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Why teams need purpose

How many times have you joined a team and been able to actually define its purpose? Most of the time, you join a team, and a lot of what you get is, ‘this is us’, ‘this is what we do’, or ‘this is how we do things/how we’ve always done it’. All too often leaders fail to take the opportunity to reflect on their team’s purpose and to pivot accordingly.

While we often reflect and change direction on tons of things in life, be it diets or commutes, we lack the same impulse when it comes to the purpose of teams or companies.

A purpose that was defined 3 years ago is unlikely to be fit for purpose today, particularly given how we as people have much higher expectations these days (as employees and as customers). Technology has evolved rapidly, and data is more accessible than ever before. The world is our oyster.

Google is a great example of a company that’s constantly evolved.

Google search bar in 1997–8

Here’s how their purpose has pivoted rightly so over the years to stay relevant:

  • Google Inc. was founded to make it easier to find high-quality information on the web (1998)
  • Google is a privately held and profitable company focused on search services (2001)
  • Google’s mission is to organize the world’s information and make it universally accessible and useful (2006 to present)
Google search bar in 2018

A day with the team to define our ‘why’

This week I was fortunate enough to be offsite with the team, a brand new team may I add, shaping our purpose and getting to know each other on all levels. For me, this is a super important thing to do, because if you’re just a team at work doing your thing and you don’t know or respect each other properly, how can you trust each other and be honest?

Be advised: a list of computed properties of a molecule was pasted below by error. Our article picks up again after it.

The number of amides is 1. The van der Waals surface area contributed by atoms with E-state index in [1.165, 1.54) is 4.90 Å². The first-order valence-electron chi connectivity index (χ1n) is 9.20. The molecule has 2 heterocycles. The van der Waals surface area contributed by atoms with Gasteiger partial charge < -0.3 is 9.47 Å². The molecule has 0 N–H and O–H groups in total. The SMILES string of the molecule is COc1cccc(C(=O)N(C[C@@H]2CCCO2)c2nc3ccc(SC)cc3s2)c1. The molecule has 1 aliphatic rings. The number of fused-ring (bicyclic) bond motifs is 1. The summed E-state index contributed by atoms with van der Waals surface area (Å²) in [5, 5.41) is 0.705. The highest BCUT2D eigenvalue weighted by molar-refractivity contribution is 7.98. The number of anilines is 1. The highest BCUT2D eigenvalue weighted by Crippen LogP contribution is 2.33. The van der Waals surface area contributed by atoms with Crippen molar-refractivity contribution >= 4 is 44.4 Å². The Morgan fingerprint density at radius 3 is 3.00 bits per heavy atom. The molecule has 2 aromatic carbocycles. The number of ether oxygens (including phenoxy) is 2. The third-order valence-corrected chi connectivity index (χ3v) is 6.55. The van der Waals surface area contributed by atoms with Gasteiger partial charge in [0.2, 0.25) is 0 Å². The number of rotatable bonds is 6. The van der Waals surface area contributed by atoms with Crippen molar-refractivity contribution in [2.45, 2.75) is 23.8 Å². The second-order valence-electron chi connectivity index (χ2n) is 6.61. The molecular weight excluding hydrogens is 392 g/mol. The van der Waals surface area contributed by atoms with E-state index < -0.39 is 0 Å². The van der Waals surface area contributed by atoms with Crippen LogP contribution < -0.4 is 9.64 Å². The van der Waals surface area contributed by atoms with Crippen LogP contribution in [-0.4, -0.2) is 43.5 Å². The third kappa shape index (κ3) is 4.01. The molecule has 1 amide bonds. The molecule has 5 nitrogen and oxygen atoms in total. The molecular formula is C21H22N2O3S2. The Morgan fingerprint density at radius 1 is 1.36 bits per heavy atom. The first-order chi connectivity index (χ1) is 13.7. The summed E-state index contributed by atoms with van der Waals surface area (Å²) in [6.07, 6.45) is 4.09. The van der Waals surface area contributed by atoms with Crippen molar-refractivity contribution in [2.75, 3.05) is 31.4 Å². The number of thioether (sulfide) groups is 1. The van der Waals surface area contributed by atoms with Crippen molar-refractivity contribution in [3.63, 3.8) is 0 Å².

We got to know more about each other and celebrated recent things that had happened; kids starting their GCSEs, marriages, awards, first houses along with things we would never have known about each other. I now know who can’t click their fingers and who took part in a triathlon.

Amongst all of this, we got under the skin of our purpose, the guiding principles that underpin everything.

“Purpose (noun): The reason for which something is done or created or for which something exists. “ — English Oxford Dictionary

Of course, the legend Simon Sinek was present — sadly not in person, but his awesome TED Talk, which you should definitely watch. We took a leaf out of his book and started with the ‘why’ over the ‘what’ and ‘how’ that most of us lean toward when we’re asked to introduce ourselves. When companies position themselves in terms of ‘what’ and ‘how’, they can easily forget the ‘why’. Simon’s example in the video hits the nail on the head with Apple vs its competitors.